YEMEN: The Yemeni government and Shia Houthi rebels inked an agreement (NYT) aimed at ending the political crisis that has gripped the country for weeks. The deal comes hours after the prime minister's resignation.

 

AFRICA

Sierra Leone May Extend Ebola Lockdown

Sierra Leone said it may extend its controversial three-day lockdown (Guardian) aimed at halting the spread of Ebola, which has killed more than five hundred people in the country. The quarantine, which forced six million people to stay at home beginning Friday morning, has been highly unpopular, with locals reporting food shortages.

CFR's Laurie Garrett says that West Africa's Ebola outbreak is outpacing efforts to contain and combat it.

KENYA: Two suspected members (DW) of the Somalia-based terror group al-Shabab were arrested upon their arrival to Frankfurt Airport. Kenyan authorities had captured them in August and then extradited them to Germany, where both are citizens.

 

EUROPE

France's Sarkozy Announces Return to Politics

Former French President Nicolas Sarkozy announced that he will return to politics (France24) and seek the leadership of his center-right UMP party in a move that could position him for a 2017 presidential bid. Sarkozy was named in a corruption probe earlier this summer.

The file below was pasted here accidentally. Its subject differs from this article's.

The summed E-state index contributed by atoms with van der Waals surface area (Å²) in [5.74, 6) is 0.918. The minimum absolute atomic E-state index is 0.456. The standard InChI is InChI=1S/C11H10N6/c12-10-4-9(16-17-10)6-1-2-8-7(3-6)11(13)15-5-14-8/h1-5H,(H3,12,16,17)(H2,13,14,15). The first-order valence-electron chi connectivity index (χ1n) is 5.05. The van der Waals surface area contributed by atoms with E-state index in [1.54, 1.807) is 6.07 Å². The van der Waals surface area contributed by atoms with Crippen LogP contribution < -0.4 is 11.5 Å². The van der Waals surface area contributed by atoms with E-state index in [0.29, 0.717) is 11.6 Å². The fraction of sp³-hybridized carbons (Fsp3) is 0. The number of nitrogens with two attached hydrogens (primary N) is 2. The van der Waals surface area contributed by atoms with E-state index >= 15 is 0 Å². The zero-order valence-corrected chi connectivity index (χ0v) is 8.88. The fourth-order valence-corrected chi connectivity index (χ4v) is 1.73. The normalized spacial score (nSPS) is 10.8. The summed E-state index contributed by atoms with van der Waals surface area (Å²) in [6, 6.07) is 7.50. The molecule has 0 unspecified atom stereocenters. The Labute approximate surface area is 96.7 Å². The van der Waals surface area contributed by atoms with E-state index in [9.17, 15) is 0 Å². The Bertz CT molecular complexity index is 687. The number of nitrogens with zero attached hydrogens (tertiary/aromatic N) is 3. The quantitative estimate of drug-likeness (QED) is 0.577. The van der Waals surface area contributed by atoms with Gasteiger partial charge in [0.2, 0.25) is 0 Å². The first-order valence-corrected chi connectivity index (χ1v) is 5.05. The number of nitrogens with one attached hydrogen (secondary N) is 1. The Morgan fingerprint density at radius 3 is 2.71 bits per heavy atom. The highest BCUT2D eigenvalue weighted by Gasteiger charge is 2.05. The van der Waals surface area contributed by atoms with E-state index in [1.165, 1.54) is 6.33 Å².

SWEDEN: Sweden's far-right party, the Sweden Democrats, won almost 13 percent (al-Jazeera) of the parliamentary vote, making it the country's third-largest political party. The anti-immigration party has roots in the neo-Nazi movement.

 

AMERICAS

New York Hosts Climate March

Tens of thousands participated in the People's Climate March in New York, where protestors demanded stronger United Nations action (TIME) against global warming. The march coincided with the UN summit on climate change, which convenes this week during the General Assembly to discuss an international carbon-emissions agreement.

While the UN summit will not deliver any binding commitments, real action is occurring on the domestic front, says CFR's Michael Levi.

ARGENTINA: A U.S. court dismissed an appeal by Citibank and Argentina to allow the country to make payments on debt tied to a bitter legal battle with U.S. hedge funds (MercoPress).